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Kids cautioned on mobile radiation
MELBOURNE, JUN 27 (IANS):
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Published on 28 Jun. 2010 12:16 AM IST
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Children should text rather than talk on their mobile phones, Australia’s radiation safety watchdog has said, noting that a child’s skull is thinner and could absorb more radiation. The Australian Radiation Protection and Nuclear Safety Agency (ARPNSA) made the observation, after a study into the health effects of using mobile phones. “Children should be encouraged to limit exposure from mobile phones to their heads by reducing call time, by making calls where reception is good, by using hands-free devices or speaker options, or by texting,” Daily Telegraph Sunday quoted the watchdog as saying.
An Australian Mobile Telecommunications Association spokesman said: “There is no known basis for singling out children for concern.” ARPNSA’s warning came barely weeks after a 10-year global study linked extended mobile phone use to higher risk of brain tumours.
The media report said that the Interphone project, which is the world’s biggest study into the health effects of mobiles, didn’t find increased risk of cancer overall, but those who talk at least 30 minutes a day are up to 40 percent more likely to develop glioma, the most common type of brain cancer. Bruce Armstrong, a professor at Sydney University’s School of Public Health who led the Australian part of the Interphone study, pointed out that mobile phone radiation was more harmful to kids as their bodies were less developed.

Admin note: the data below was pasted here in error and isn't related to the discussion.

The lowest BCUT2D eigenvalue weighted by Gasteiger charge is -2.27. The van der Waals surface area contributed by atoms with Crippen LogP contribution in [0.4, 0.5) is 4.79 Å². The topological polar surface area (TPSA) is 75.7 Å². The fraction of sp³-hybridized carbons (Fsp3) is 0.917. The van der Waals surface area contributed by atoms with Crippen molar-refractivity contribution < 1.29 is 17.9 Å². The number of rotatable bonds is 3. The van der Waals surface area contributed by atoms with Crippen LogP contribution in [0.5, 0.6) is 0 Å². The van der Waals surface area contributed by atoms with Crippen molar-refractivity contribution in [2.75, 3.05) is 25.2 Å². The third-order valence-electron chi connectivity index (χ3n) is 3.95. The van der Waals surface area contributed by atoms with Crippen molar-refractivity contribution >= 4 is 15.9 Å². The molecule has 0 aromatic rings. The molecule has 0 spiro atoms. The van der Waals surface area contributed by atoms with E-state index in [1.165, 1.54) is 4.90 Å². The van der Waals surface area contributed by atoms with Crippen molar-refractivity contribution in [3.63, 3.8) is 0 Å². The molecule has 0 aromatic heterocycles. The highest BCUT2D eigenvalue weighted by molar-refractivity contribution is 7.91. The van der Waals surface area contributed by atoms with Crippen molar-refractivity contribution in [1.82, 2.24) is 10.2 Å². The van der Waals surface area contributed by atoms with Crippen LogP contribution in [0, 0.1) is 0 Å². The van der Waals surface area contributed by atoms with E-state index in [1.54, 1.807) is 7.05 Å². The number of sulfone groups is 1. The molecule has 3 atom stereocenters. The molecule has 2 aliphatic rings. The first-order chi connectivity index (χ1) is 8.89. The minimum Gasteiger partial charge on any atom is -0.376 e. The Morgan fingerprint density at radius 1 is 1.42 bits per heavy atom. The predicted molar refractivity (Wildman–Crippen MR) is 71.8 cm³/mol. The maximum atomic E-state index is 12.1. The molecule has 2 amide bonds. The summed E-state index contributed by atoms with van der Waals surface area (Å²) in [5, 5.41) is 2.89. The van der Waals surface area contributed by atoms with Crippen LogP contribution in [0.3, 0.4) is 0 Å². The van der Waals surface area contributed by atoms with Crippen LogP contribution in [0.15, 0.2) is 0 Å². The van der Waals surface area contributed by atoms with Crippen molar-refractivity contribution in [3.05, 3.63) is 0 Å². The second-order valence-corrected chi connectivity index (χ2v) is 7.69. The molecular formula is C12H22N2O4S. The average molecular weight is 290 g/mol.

“The skull is thinner and so more of the radiation produced will be absorbed into the brain in a child, who has a mobile phone to their ear, than in an adult who has the same conversation.
“It’s not a huge amount, but it is material.”
Armstrong said he supported the radiation agency’s advice, but stopped short of calling for it to be extended to all users.

 
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